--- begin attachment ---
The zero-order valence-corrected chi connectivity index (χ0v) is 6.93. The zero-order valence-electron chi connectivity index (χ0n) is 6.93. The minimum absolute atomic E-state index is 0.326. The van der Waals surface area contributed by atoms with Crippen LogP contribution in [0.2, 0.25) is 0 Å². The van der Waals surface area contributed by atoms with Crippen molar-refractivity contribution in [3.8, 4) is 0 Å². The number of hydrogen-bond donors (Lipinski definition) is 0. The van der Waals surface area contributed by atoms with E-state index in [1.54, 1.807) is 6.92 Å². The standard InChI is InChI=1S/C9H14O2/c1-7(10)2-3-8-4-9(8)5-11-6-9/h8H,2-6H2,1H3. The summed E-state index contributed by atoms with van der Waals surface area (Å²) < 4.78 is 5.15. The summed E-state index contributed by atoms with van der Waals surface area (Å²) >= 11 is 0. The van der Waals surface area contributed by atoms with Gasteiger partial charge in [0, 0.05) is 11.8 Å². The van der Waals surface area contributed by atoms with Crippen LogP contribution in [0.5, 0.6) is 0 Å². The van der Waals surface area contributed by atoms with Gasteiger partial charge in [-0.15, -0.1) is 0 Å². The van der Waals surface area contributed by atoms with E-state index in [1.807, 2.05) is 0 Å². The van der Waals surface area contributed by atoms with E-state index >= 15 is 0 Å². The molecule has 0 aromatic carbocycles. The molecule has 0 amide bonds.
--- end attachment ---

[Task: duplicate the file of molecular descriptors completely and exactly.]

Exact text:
The zero-order valence-corrected chi connectivity index (χ0v) is 6.93. The zero-order valence-electron chi connectivity index (χ0n) is 6.93. The minimum absolute atomic E-state index is 0.326. The van der Waals surface area contributed by atoms with Crippen LogP contribution in [0.2, 0.25) is 0 Å². The van der Waals surface area contributed by atoms with Crippen molar-refractivity contribution in [3.8, 4) is 0 Å². The number of hydrogen-bond donors (Lipinski definition) is 0. The van der Waals surface area contributed by atoms with E-state index in [1.54, 1.807) is 6.92 Å². The standard InChI is InChI=1S/C9H14O2/c1-7(10)2-3-8-4-9(8)5-11-6-9/h8H,2-6H2,1H3. The summed E-state index contributed by atoms with van der Waals surface area (Å²) < 4.78 is 5.15. The summed E-state index contributed by atoms with van der Waals surface area (Å²) >= 11 is 0. The van der Waals surface area contributed by atoms with Gasteiger partial charge in [0, 0.05) is 11.8 Å². The van der Waals surface area contributed by atoms with Crippen LogP contribution in [0.5, 0.6) is 0 Å². The van der Waals surface area contributed by atoms with Gasteiger partial charge in [-0.15, -0.1) is 0 Å². The van der Waals surface area contributed by atoms with E-state index in [1.807, 2.05) is 0 Å². The van der Waals surface area contributed by atoms with E-state index >= 15 is 0 Å². The molecule has 0 aromatic carbocycles. The molecule has 0 amide bonds.